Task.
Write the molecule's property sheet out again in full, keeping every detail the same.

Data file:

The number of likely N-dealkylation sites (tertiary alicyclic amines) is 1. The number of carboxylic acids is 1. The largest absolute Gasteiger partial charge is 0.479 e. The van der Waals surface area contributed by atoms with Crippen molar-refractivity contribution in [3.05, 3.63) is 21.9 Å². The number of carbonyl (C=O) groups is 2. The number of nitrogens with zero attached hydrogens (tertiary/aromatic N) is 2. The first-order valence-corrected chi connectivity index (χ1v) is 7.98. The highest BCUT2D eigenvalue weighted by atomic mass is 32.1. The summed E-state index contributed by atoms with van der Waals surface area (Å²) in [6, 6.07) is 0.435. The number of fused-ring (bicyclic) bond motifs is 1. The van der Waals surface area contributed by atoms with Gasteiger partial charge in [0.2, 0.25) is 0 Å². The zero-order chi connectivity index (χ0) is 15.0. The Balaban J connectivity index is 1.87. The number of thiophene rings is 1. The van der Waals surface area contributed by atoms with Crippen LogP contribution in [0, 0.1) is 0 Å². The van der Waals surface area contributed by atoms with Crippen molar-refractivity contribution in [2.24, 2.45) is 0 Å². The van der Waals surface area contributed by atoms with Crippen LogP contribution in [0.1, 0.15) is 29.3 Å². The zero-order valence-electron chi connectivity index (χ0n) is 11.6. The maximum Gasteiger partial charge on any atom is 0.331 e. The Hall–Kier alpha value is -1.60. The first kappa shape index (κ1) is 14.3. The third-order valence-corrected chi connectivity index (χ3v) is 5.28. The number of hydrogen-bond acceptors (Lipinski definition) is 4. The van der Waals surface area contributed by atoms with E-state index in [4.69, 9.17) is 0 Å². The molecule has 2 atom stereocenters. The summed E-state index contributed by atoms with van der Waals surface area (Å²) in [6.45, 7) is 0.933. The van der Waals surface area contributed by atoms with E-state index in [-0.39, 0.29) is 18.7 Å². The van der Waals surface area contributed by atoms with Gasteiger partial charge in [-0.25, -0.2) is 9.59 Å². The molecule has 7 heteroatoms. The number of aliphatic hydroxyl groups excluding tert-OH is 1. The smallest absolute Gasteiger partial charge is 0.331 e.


The number of likely N-dealkylation sites (tertiary alicyclic amines) is 1. The number of carboxylic acids is 1. The largest absolute Gasteiger partial charge is 0.479 e. The van der Waals surface area contributed by atoms with Crippen molar-refractivity contribution in [3.05, 3.63) is 21.9 Å². The number of carbonyl (C=O) groups is 2. The number of nitrogens with zero attached hydrogens (tertiary/aromatic N) is 2. The first-order valence-corrected chi connectivity index (χ1v) is 7.98. The highest BCUT2D eigenvalue weighted by atomic mass is 32.1. The summed E-state index contributed by atoms with van der Waals surface area (Å²) in [6, 6.07) is 0.435. The number of fused-ring (bicyclic) bond motifs is 1. The van der Waals surface area contributed by atoms with Gasteiger partial charge in [0.2, 0.25) is 0 Å². The zero-order chi connectivity index (χ0) is 15.0. The Balaban J connectivity index is 1.87. The number of thiophene rings is 1. The van der Waals surface area contributed by atoms with Crippen LogP contribution in [0, 0.1) is 0 Å². The van der Waals surface area contributed by atoms with Crippen molar-refractivity contribution in [2.24, 2.45) is 0 Å². The van der Waals surface area contributed by atoms with Crippen LogP contribution in [0.1, 0.15) is 29.3 Å². The zero-order valence-electron chi connectivity index (χ0n) is 11.6. The maximum Gasteiger partial charge on any atom is 0.331 e. The Hall–Kier alpha value is -1.60. The first kappa shape index (κ1) is 14.3. The third-order valence-corrected chi connectivity index (χ3v) is 5.28. The number of hydrogen-bond acceptors (Lipinski definition) is 4. The van der Waals surface area contributed by atoms with E-state index in [4.69, 9.17) is 0 Å². The molecule has 2 atom stereocenters. The summed E-state index contributed by atoms with van der Waals surface area (Å²) in [6.45, 7) is 0.933. The van der Waals surface area contributed by atoms with E-state index in [-0.39, 0.29) is 18.7 Å². The van der Waals surface area contributed by atoms with Gasteiger partial charge in [-0.25, -0.2) is 9.59 Å². The molecule has 7 heteroatoms. The number of aliphatic hydroxyl groups excluding tert-OH is 1. The smallest absolute Gasteiger partial charge is 0.331 e.